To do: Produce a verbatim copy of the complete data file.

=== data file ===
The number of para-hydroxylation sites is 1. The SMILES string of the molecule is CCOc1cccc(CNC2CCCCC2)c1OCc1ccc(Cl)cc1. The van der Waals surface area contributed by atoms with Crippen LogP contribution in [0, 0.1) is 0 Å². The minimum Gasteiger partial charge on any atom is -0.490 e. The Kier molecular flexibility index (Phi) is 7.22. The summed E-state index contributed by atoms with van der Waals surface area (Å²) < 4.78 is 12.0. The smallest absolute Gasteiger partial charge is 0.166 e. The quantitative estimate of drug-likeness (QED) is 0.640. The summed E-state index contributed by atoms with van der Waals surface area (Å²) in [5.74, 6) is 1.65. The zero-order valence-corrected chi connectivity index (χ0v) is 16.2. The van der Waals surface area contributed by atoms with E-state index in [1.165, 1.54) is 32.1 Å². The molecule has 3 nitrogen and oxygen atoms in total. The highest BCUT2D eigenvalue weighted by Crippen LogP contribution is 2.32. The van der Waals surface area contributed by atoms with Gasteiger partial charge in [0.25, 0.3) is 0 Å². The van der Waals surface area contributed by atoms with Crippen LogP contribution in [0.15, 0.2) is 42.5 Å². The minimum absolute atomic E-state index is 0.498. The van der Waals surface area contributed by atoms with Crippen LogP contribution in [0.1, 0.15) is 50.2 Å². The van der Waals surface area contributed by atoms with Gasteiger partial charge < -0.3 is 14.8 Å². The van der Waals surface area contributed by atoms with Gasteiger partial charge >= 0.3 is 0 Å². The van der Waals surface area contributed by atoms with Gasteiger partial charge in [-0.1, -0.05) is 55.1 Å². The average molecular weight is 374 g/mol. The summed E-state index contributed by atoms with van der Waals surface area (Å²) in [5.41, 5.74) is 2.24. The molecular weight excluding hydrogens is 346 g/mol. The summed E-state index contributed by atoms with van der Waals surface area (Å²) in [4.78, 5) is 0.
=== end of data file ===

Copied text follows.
The number of para-hydroxylation sites is 1. The SMILES string of the molecule is CCOc1cccc(CNC2CCCCC2)c1OCc1ccc(Cl)cc1. The van der Waals surface area contributed by atoms with Crippen LogP contribution in [0, 0.1) is 0 Å². The minimum Gasteiger partial charge on any atom is -0.490 e. The Kier molecular flexibility index (Phi) is 7.22. The summed E-state index contributed by atoms with van der Waals surface area (Å²) < 4.78 is 12.0. The smallest absolute Gasteiger partial charge is 0.166 e. The quantitative estimate of drug-likeness (QED) is 0.640. The summed E-state index contributed by atoms with van der Waals surface area (Å²) in [5.74, 6) is 1.65. The zero-order valence-corrected chi connectivity index (χ0v) is 16.2. The van der Waals surface area contributed by atoms with E-state index in [1.165, 1.54) is 32.1 Å². The molecule has 3 nitrogen and oxygen atoms in total. The highest BCUT2D eigenvalue weighted by Crippen LogP contribution is 2.32. The van der Waals surface area contributed by atoms with Gasteiger partial charge in [0.25, 0.3) is 0 Å². The van der Waals surface area contributed by atoms with Crippen LogP contribution in [0.15, 0.2) is 42.5 Å². The minimum absolute atomic E-state index is 0.498. The van der Waals surface area contributed by atoms with Crippen LogP contribution in [0.1, 0.15) is 50.2 Å². The van der Waals surface area contributed by atoms with Gasteiger partial charge < -0.3 is 14.8 Å². The van der Waals surface area contributed by atoms with Gasteiger partial charge >= 0.3 is 0 Å². The van der Waals surface area contributed by atoms with Gasteiger partial charge in [-0.1, -0.05) is 55.1 Å². The average molecular weight is 374 g/mol. The summed E-state index contributed by atoms with van der Waals surface area (Å²) in [5.41, 5.74) is 2.24. The molecular weight excluding hydrogens is 346 g/mol. The summed E-state index contributed by atoms with van der Waals surface area (Å²) in [4.78, 5) is 0.